Behaviorism in Practice

This week in grad school, we read about a variety of instructional strategies and their relationship to Behaviorism, which has a much larger and more useful presence in educational technology than I had previously considered.

Below is a list of the technological strategies that were covered in our course text (Pitler, Hubbell, & Kuhn, 2012), as well as a brief explanation of how they correlate to Behaviorism.  Whenever possible, examples are included as hyperlinks.  Suggested technology tools are also shown in parentheses.

  • Effort Rubrics (Google Sheets, Google Docs, etc.): When students chart their attitude, effort and/or commitment to learning on a regular basis, they can see the correlation between these things and their individual progress in class.  Subsequently, they can focus on themselves as being capable of improvement (regardless of environmental factors), and can adjust their behavior according to the positive changes they see in their logs (Pitler, Hubbell, & Kuhn, 2012).
  • Student Showcase (Google Sites): There are many ways that websites can help to provide positive reinforcement for students and the school community as a whole.  An individual teacher can use a Google Site or other web tool to present student work, student ideas, student achievement, or even give students editing rights to allow them to create something they feel is worth showing off.  A department could use a website to reward high-achieving students in a particular subject or level.  And a school district could feature Students of the Month, award-winners or other pupils whose behavior and/or progress warrants a recognition by peers, parents and the community at large (Pitler, Hubbell, & Kuhn, 2012).
  • Merit Badges (Picasa, Photoshop, MS Paint, etc.): Many kids were rewarded for good behavior and/or grades in the past with a certificate, badge, ribbon, or a spot on the fridge for their work.  Technology opens up a whole new realm of possibilities for positive reinforcement and recognition; students can actually create their own designs for merit badges, ribbons, etc., which would make them more meaningful and personal as rewards and therefore potentially more effective as a behavior stimulus.  Additionally, students can now post their merit badges online to their Google+ profiles, to Facebook, to course websites and in other places where their peers and the people who matter to them will see them (Pitler, Hubbell, & Kuhn, 2012).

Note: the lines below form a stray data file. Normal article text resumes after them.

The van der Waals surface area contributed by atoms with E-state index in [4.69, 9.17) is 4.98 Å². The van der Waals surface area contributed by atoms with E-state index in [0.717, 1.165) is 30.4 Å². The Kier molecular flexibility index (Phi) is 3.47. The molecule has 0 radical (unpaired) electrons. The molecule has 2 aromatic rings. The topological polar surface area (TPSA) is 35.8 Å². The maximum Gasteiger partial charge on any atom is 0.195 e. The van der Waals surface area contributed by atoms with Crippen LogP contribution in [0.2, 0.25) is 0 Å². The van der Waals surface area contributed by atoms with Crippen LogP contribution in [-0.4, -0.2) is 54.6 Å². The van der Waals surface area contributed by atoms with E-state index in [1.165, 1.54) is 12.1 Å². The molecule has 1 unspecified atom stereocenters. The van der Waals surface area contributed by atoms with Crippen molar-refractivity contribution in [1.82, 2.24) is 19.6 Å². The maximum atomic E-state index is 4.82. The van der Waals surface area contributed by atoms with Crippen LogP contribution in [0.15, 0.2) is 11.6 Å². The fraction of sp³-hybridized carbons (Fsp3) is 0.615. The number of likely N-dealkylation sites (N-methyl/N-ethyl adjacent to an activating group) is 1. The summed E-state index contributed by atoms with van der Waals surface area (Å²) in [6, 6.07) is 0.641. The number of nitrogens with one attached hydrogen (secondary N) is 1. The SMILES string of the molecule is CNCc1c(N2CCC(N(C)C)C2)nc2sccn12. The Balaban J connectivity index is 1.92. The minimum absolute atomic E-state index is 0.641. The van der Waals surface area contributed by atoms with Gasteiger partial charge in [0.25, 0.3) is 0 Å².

• Student Galleries (Picasa, Wikispaces, Google Sites, etc.): Technology also allows students to take ownership of their own work and presentations, causing them to think more carefully about what kind of work is worth showing to an authentic audience, how it could be most effectively organized, why it is meaningful to them and how it could be meaningful to others, etc.  Students are now able to branch out beyond a classroom bulletin board and receive positive reinforcement and/or constructive criticism from professionals, parents and other people in the local or even global community (Pitler, Hubbell, & Kuhn, 2012).
  • Speaking/Listening Practice (VoiceThread, Audacity, Google Voice, etc.): In the past, we were only able to assign our students homework that was primarily completed in written format, and that asked them to participate in rote rehearsal and repetitive practice and drills.  However, technology now allows for more meaningful skill reinforcement with immediate feedback.  Students can, for example, practice their pronunciation and spelling of a foreign language with VoiceThread and know right away if they are on track or not.  They can opt to do this once or as many times as they feel necessary to learn the material (Pitler, Hubbell, & Kuhn, 2012).
  • Collaborative Brainstorming (Google Docs): Instead of assigning students a worksheet or set of questions to complete, we can ask them to collaborate together (asynchronously or simultaneously) using Google Docs to brainstorm and review course content that they learned previously.  This provides them with several opportunities for immediate positive and/or negative feedback from their peers, plus a chance to revise their thoughts and immediately change behavior in an effort to meaningfully build on their existing skills and ideas (Pitler, Hubbell, & Kuhn, 2012).
These are just a small sampling of the kinds of strategies available for our students today.  Behaviorist technology tools also include things like online tutorials, practice games, practice tests and more.


Pitler, H., Hubbell, E. R., & Kuhn, M. (2012). Using technology with classroom instruction that works (2nd ed.). Alexandria, VA: ASCD.


  1. Dana,
    I'm so impressed by how you did this assignment. Putting in the links to the different resources is something that I have yet to learn, but it makes me excited to see how much more compelling it is to interact with a blog post like this, rather than a boring essay like mine. Definitely a take-away that I can take to the classroom!

  2. Erika, it is actually really simple! With most websites/blogging applications, you should be able to highlight the text that you want to make into a link, and then click the hyperlink button in your toolbar (sometimes looks like a chain link). Then copy/paste the link in and click enter. Try it out!